JP's best friend James was diagnosed with a brain tumor late Monday night. You've heard of James and Alyssa many times before, including one of my most recent posts since we just went camping together a few weekends ago. James went to Bible college with JP and was his roommate when JP and I met. James married my roommate, Alyssa, and JP and I were best man and maid of honor in their wedding. When we got married, they had the same titles.
For a few months now, James had been complaining about dizziness, headaches, and nausea. He went to the Emergency Room once a few months ago and they told him it was just vertigo and that he'd be fine.
Three months later, the symptoms were getting worse. His headaches were crippling, and the dizziness was so intense he couldn't get out of bed in the morning. He started having sharp pains at the top of his neck, too. They decided to go back to the ER on Monday night after James got off of work.
If you know James, you know he is not the type of guy to complain about being sick. He is very tough and works through almost any ailment. For James to be sick enough to go to the emergency room is a big deal. After doing the normal stats and tests, the ER doctor ordered an MRI.
I'll never forget that late-night call: they had found a golf ball sized mass in James' cerebellum, the part of the brain near the base of the scull. Your cerebellum is responsible for balance, coordination and movement. Through hyperventilating tears, Alyssa told me they were transporting James to North Memorial and planned to operate as soon as possible.
Nothing can prepare you for that kind of news. One day you are camping with your friend, the next day he's having neurosurgery. It stops everything.
The good news is that the operation went as well as it could have possibly gone. The surgeon was able to remove the entire tumor with no complications. An MRI the next day showed that there was nothing left behind and that swelling was minimal. James spent one night in the Trauma-Neuro ICU, but he was doing so well that they moved him into a regular room yesterday. Today he began both physical and occupational therapy. Right now he is still a little wobbly and clumsy because of the damage done to his cerebellum. He should be able to regain most if not all of his coordination with time and therapy.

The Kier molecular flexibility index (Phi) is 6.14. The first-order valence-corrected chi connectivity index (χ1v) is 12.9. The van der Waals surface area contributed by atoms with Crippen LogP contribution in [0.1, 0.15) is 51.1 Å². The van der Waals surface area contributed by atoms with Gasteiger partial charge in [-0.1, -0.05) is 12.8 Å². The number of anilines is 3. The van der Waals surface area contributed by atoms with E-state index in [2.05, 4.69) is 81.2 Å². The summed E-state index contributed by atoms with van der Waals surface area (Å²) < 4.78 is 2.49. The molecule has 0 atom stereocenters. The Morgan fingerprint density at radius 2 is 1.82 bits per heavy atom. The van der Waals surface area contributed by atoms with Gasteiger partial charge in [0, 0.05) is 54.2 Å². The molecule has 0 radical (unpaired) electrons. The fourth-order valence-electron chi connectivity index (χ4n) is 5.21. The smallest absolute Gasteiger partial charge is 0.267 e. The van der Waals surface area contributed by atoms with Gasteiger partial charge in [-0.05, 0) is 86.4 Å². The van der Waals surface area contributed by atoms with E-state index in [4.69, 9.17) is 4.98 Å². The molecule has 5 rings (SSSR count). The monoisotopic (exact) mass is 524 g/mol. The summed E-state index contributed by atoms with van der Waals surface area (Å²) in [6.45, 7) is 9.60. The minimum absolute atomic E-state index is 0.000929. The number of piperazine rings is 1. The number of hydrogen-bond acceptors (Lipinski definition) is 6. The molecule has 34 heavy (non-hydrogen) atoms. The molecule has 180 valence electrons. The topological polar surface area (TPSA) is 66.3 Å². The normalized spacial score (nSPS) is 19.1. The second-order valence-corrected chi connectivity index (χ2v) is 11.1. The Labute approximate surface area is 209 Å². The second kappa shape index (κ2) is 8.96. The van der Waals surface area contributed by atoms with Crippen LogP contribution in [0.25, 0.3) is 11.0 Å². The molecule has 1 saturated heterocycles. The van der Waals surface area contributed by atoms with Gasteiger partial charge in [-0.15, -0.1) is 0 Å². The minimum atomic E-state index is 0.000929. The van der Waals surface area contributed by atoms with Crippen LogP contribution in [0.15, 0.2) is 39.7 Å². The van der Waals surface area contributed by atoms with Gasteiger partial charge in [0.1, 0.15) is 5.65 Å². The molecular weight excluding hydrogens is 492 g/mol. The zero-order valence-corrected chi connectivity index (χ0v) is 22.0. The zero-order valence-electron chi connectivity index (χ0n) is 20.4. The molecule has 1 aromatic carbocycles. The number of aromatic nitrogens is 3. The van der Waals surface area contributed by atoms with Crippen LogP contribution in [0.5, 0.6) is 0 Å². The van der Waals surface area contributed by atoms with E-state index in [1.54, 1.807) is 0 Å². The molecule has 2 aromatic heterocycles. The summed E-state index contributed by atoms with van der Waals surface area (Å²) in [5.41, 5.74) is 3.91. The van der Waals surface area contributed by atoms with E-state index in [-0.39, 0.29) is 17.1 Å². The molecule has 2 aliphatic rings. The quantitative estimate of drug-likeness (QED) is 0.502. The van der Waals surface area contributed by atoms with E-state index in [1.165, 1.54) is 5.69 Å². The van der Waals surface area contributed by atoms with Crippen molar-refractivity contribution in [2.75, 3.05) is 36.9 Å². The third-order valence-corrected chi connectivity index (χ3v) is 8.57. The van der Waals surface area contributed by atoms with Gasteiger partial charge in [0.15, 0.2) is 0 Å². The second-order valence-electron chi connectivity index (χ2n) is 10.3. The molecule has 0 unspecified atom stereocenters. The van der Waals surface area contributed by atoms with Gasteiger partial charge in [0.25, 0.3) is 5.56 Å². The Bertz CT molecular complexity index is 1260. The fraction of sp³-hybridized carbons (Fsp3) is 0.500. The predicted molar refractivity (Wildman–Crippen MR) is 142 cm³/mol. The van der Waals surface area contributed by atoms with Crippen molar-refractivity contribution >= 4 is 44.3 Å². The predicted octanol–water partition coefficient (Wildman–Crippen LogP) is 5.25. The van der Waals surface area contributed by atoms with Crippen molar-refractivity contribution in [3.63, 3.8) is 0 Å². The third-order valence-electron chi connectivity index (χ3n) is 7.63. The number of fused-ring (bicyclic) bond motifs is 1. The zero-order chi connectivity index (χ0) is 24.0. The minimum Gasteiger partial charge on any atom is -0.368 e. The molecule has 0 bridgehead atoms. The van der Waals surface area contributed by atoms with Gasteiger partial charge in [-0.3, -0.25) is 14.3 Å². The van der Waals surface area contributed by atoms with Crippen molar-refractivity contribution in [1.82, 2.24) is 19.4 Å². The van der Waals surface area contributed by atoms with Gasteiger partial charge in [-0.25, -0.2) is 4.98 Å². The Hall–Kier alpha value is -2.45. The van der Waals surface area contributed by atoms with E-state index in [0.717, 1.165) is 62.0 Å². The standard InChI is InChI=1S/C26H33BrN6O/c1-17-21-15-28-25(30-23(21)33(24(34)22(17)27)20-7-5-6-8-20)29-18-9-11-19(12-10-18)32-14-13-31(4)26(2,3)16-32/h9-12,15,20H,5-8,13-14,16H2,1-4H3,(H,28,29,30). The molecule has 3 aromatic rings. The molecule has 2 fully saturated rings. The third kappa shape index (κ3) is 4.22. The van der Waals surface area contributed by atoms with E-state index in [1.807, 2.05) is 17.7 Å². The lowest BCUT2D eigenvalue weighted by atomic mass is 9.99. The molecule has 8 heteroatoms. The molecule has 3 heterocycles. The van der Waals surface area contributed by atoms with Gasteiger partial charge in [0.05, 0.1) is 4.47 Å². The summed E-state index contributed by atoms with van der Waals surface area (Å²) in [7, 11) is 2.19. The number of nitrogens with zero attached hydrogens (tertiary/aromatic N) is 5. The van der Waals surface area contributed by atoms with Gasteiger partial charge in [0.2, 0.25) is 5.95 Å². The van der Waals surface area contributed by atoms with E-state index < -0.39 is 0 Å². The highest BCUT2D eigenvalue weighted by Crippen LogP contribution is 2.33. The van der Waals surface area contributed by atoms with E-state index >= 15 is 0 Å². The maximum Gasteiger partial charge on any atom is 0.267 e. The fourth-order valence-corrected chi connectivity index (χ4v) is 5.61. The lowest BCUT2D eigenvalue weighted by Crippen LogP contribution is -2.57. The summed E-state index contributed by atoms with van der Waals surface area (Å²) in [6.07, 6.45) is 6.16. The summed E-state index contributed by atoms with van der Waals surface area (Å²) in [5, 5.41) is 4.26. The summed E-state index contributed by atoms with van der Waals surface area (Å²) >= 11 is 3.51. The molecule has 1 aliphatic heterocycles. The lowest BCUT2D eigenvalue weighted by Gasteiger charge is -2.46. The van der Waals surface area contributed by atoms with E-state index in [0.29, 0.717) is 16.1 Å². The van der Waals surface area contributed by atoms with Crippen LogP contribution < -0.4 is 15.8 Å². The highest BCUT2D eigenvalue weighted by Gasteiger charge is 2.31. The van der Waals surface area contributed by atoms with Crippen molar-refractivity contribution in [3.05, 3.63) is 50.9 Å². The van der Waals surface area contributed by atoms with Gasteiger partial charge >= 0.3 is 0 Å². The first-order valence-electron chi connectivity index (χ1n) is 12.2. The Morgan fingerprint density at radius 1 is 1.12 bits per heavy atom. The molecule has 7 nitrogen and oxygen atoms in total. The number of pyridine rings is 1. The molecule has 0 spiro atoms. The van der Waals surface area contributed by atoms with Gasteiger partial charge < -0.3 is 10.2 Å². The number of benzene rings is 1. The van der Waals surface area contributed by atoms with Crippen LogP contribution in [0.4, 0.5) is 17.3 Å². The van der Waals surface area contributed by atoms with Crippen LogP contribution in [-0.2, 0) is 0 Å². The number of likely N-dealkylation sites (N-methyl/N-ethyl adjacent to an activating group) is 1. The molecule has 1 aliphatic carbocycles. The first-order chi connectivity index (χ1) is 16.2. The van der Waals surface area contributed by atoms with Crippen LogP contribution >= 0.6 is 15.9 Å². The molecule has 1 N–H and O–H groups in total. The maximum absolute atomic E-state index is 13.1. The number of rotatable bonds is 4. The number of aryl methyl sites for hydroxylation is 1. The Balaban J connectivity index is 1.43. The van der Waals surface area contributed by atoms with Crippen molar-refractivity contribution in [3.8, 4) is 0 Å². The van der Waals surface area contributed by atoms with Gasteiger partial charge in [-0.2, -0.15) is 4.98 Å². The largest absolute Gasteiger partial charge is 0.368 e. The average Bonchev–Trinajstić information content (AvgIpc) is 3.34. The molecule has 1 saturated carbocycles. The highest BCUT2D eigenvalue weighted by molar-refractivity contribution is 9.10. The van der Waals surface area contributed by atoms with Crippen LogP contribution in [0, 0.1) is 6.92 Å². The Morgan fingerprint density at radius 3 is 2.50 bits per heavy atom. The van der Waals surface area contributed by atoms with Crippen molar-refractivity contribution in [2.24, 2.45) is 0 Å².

The surgeon said that the tumor was in a very dangerous place. If the tumor had gotten any bigger, it could have caused his spinal fluid to back up and he could have dropped dead with no warning. Obviously it's never good to have a brain tumor, but we are praising God that as far as brain tumors go, James has had a "best case scenario" so far.
There is still one more very big piece of news we are waiting on -- biopsy results. Was the tumor cancerous or not? They may have the results back tomorrow. Our faith is that the tumor was benign and that James will make a full recovery without having to go through any sort of chemo or radiation.
As it is, the Knoblauch family has a long road ahead of them. James may get to go home this weekend, but he won't make a full recovery for about six weeks. Alyssa will have the job of taking care of him and their four young children. They'll have frequent trips to therapy and bills to catch up on once James gets back to work.
I'd encourage anyone who can to help fill in the gaps for James and Alyssa during this challenging time. Right now there is a great need for help with watching the kids (Alyssa's mom is doing this, but is exhausted and could use help). Any amount of time is helpful just to give her a break and relieve some of the burden.
There is also a meal train where you can sign up to bring them a meal, gift card, or groceries: Click here for that.
They could use men who are able and willing to come mow their lawn once a week or so (Alyssa's 85-year-old dad was doing it today). They have an unfinished deck that James was building, and now the wood is just sitting out in the elements, subject to warping. Getting a guy or two out there to help cover those would be great.